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Slow Progress Reaching OLED TV Set Momentum

Despite the high expectations for the entry of OLED (organic light emitting diode) displays into the television market during 2012, these TV sets will likely now only be available in very small quantities by the end of this year.

With 55" OLED TV demonstrations featured at CES in January 2012, commercial products were expected in time for the Olympics in August. But as the year progressed, the possibility of commercialization in 2012 was being questioned -- due to mass production challenges and expected high retail prices.

In September, OLED TVs were once again demonstrated at IFA in Berlin, and even at some local retailers, but were still not commercially available.

According to the latest market study by NPD DisplaySearch, OLED TV panel makers and set manufacturers are still forecasting that at least 500 OLED TVs will ship in 2012. While this is a very small quantity in comparison to the total TV market, the start of shipments will be an important breakthrough.


OLED TV manufacturers need to make a statement as the LCD TV market shifts to larger screen sizes and higher resolutions.

"If we do see OLED TVs reach the market within 2012, the shipments will be used primarily for retail demonstrations in developed regions like North America and Europe," said David Hsieh, vice president at NPD Display Search. "4K × 2K LCD TVs have has become a focus and are currently available, and OLED TV needs to demonstrate its technical superiority."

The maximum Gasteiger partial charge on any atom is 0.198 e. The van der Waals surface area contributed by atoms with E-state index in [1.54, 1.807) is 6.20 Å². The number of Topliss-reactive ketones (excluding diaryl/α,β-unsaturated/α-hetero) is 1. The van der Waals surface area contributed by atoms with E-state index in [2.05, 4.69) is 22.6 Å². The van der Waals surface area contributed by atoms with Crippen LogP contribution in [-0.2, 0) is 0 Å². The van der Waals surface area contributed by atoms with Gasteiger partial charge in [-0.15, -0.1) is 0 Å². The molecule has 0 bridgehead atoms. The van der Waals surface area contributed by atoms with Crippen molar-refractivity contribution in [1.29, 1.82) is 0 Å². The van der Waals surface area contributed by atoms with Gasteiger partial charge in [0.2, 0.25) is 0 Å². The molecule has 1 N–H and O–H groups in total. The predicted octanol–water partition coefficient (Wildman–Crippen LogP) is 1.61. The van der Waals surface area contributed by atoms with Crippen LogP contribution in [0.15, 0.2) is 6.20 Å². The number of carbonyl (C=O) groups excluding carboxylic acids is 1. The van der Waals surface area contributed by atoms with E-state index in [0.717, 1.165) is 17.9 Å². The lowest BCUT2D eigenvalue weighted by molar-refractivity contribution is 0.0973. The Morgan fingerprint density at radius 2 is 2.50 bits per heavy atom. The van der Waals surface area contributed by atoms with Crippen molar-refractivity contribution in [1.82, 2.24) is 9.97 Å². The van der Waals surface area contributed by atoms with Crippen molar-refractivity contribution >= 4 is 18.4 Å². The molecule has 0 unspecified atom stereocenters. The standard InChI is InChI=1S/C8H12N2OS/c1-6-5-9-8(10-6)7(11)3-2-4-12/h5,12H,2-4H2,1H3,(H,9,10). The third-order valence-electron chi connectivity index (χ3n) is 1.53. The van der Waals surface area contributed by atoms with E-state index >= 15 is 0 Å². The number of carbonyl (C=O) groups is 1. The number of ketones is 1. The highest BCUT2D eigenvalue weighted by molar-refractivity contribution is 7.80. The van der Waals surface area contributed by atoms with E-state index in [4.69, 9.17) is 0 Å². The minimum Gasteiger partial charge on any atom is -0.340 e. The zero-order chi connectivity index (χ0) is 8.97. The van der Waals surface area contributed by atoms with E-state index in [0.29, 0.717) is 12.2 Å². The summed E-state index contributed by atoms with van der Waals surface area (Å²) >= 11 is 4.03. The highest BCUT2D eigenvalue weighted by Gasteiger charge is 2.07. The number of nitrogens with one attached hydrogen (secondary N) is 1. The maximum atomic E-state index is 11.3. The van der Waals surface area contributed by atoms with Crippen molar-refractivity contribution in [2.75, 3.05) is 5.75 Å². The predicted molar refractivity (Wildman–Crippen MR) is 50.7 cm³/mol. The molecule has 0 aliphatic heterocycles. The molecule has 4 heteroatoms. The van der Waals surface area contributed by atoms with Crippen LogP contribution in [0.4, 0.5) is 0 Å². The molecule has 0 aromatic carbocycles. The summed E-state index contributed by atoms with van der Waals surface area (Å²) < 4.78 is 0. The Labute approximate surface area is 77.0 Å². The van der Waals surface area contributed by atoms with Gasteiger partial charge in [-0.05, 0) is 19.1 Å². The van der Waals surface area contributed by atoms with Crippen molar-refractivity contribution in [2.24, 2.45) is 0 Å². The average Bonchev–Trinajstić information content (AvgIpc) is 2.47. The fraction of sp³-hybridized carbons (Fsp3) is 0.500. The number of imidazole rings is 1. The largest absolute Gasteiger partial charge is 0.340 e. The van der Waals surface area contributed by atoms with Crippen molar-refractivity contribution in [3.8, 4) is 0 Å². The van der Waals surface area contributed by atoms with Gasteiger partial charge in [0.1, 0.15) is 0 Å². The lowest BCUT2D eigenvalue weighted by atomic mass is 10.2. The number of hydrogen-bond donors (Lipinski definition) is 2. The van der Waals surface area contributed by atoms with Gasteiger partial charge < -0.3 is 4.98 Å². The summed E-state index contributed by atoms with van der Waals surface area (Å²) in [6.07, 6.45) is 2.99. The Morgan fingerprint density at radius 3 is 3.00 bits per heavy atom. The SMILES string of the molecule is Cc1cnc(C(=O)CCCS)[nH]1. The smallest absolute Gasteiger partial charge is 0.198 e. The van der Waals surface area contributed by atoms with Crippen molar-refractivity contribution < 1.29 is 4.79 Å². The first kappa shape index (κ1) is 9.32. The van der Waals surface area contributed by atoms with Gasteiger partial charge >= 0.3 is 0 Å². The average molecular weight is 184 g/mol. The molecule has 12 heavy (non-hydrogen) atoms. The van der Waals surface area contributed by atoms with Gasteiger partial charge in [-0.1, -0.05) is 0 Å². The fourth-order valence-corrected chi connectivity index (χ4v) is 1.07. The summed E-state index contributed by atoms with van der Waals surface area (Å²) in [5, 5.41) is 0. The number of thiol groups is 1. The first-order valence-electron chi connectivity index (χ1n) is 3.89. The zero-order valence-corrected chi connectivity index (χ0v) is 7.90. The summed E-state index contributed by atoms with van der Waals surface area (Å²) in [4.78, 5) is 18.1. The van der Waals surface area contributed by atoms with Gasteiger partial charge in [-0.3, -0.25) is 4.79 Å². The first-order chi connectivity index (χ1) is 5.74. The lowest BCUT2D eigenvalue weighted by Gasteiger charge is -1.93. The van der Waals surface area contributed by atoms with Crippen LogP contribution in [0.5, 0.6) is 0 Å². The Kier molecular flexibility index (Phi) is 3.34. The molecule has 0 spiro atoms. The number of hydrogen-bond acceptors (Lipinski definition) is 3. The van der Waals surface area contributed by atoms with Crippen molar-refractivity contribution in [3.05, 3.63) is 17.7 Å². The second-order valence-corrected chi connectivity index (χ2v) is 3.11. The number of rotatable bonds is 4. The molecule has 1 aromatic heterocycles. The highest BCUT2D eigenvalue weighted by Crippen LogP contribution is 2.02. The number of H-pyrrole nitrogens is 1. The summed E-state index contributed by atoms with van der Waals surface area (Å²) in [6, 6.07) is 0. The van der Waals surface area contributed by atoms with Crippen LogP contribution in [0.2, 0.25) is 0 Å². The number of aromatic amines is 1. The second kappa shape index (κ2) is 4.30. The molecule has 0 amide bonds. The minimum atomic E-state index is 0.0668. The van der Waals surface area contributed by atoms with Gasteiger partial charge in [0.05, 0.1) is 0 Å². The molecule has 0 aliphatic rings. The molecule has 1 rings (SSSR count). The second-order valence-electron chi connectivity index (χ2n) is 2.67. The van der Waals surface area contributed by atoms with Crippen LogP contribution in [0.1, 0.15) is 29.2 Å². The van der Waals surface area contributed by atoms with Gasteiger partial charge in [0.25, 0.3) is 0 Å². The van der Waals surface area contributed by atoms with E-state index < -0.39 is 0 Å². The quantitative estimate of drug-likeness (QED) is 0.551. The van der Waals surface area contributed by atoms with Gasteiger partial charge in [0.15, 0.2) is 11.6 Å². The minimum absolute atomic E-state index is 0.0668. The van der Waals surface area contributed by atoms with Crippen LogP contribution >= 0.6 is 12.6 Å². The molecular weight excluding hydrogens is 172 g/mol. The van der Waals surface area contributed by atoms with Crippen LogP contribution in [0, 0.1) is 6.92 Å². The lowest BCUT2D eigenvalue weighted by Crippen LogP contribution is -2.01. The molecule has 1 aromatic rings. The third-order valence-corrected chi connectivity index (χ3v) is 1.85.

NPD DisplaySearch forecasts that OLED TV panel production will remain low, as LG and Samsung continue their efforts to increase production yields. Following in the footsteps of Korean panel manufacturers, Taiwan, China and Japan will begin AMOLED TV panel production in 2014 -- when OLED TV shipments will pass one million units.

By 2016, OLED penetration of the TV market is forecast to exceed 3 percent.

NPD highlights several key challenges including:
  • Technical challenges in manufacturing large OLED panels -- for example 55” --for TV as opposed to small (less than 5”) panels currently being made in high volumes for smartphones.
  • Manufacturing limitations of having only two Gen 8 OLED lines for TV panels, both still in pilot mode, with low manufacturing yields that keep costs high and limit the ability to meet demand.
  • High retail price, which will initially be around $10,000 for a 55” OLED TV.
  • Potential competition from 4K × 2K (ultra-high definition) LCD TVs, which are being developed by panel makers in Taiwan, China, and Japan, while their Korean counterparts have been focused on OLED TV panels.
  • Timing of market entry: Samsung and LG have developed strong positions in OLED technology and manufacturing capacity, but it is not clear if other panel makers can catch up to them.

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